Thee Phantom, a musician who combines hip-hop and classical genres, plans to perform at Mills Hall on campus during his upcoming college tour.

Some people love listening to hip-hop and some love listening to classical. Yet there aren’t too many people who enjoy both — or at least enjoy both at the same time.

Thee Phantom, a rapper and composer, writes rhymes to sing on stage while he has an orchestra — the Illharmonic Orchestra — behind him playing his own composition.

Phantom’s true name is Jeffrey M. McNeil. He founded the corporation Invisible Man Productions, and has played at multiple major venues like Carnegie Hall and the Kennedy Center. That said, Phantom started as a kid who just liked to listen to music.

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Music has been a part of his life for as long as he can remember. He grew up singing in the church choir and his mom enrolled him in flute and piano lessons.

He would lose himself in the record player while he listened to Mozart. At one point, Phantom was introduced to hip-hop, specifically, the Sugar Hill Gang’s, “Rapper’s Delight.”

“It was unlike anything I’d ever heard,” Phantom said. “It kind of blew my mind.”

A few weeks later, Phantom wrote his own rhyme. When he first began composing, Phantom explained his music was more focused on bass and drum. But after being exposed to other types of music, classics such as Beethoven, Mozart and Vivaldi, he wanted to incorporate both genres.

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Soon Phantom found a connection between the two types of music. At the age of 13, Phantom combined The Beastie Boys’ “Paul Revere” and Beethoven’s Fifth Symphony.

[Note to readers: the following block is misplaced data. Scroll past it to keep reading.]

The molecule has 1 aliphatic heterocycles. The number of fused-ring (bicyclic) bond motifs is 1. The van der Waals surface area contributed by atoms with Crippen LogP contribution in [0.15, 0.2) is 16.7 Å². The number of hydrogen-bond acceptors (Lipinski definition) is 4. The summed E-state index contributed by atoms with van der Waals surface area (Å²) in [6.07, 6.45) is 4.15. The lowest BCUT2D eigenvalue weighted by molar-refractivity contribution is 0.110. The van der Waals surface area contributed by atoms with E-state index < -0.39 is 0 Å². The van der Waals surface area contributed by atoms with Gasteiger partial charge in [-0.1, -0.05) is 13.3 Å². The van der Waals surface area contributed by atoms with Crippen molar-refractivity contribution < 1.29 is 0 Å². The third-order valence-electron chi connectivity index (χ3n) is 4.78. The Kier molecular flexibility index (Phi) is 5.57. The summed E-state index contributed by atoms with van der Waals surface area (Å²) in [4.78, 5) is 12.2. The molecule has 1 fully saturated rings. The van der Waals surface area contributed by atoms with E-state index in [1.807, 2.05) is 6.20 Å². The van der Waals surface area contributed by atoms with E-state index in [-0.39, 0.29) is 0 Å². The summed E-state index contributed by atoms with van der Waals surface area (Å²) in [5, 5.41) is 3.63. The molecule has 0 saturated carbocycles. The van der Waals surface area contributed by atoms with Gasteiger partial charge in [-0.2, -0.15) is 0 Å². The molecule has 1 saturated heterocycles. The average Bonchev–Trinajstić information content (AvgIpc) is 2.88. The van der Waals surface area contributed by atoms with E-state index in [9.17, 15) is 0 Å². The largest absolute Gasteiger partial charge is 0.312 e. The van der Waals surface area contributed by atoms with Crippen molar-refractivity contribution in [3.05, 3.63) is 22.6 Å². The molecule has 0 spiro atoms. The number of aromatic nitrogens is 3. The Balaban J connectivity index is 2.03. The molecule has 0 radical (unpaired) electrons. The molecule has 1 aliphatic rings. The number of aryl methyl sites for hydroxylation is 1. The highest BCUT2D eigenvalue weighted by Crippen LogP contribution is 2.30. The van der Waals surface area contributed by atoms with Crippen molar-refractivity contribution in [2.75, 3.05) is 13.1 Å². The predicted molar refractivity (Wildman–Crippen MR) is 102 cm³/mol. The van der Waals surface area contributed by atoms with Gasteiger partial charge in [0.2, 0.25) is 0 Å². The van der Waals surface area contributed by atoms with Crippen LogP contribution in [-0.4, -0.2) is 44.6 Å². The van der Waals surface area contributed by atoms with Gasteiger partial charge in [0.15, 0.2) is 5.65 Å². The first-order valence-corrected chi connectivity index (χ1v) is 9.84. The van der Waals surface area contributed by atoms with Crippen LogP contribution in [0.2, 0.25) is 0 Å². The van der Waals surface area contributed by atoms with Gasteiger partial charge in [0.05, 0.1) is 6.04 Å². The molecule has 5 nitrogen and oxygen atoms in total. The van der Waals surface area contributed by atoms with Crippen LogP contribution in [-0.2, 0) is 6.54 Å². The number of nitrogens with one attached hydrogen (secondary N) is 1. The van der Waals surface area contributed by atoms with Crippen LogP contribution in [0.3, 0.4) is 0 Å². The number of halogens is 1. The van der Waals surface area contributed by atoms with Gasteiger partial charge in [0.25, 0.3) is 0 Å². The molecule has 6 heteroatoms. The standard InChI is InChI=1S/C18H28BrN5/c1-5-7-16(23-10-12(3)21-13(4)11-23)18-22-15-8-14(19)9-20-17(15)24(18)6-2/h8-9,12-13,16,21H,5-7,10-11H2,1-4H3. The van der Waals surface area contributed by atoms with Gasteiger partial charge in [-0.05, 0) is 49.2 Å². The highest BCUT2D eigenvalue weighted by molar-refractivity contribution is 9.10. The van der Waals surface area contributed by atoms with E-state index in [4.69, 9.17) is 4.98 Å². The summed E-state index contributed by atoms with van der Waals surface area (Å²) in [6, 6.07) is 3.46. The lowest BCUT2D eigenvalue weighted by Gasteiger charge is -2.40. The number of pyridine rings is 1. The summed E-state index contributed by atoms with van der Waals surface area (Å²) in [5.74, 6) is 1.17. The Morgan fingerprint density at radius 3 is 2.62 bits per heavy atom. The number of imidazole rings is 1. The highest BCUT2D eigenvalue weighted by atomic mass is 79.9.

When Phantom first started combining the two music genres, he didn’t receive the greatest feedback. Phantom said one of his friends even threw his CD across the room, convinced it would never go far. Phantom said this only fueled his desire to succeed.

Today, Phantom has played in many music venues, including Carnegie Hall and the Kennedy Center.

“Great works of art are never finished, they are merely abandoned,” Phantom said.

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He said until you put an album out for the public it’s not truly finished. Phantom said he intends to put all the music he writes out for the public to hear.

Phantom utilizes musical tools like Garage Band and Logic, allowing him to produce albums at a higher rate.

“This album for me has been a labor of love, and I’m excited to share it with people,” Phantom said.

When Phantom performs, he likes to diversify what he’s wearing. He explained he’s worn a suit and his wife has worn a female tuxedo on stage, but also apperead after intermission with an Adidas sweatsuit on.

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Phantom has brought hip-hop fans to his shows, and he said he’ll occasionally get questions about the dress code. Classical music and hip-hop often encourage different types of dress.

When Phantom played at the Kennedy Center people showed up in their “best dress” including tuxedos, Phantom said.

“We make it an entire experience and I really enjoy that,” Phantom said.

Phantom says he finds inspiration in color. He explained it as being like a synesthesia.

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Mostly he writes about his life experiences. Whether those are his past experiences or his goals for the future, his life is written into his rhymes.

“I can have a smell, or hear something on the radio or hear something on the street, and it jogs a memory of me sitting at the record player, and I’ll create a song from there,” Phantom said.

Phantom plans on touring his current album across the United States and specifically at college campuses. He hopes to include the Univeristy of Wisconsin in his tour.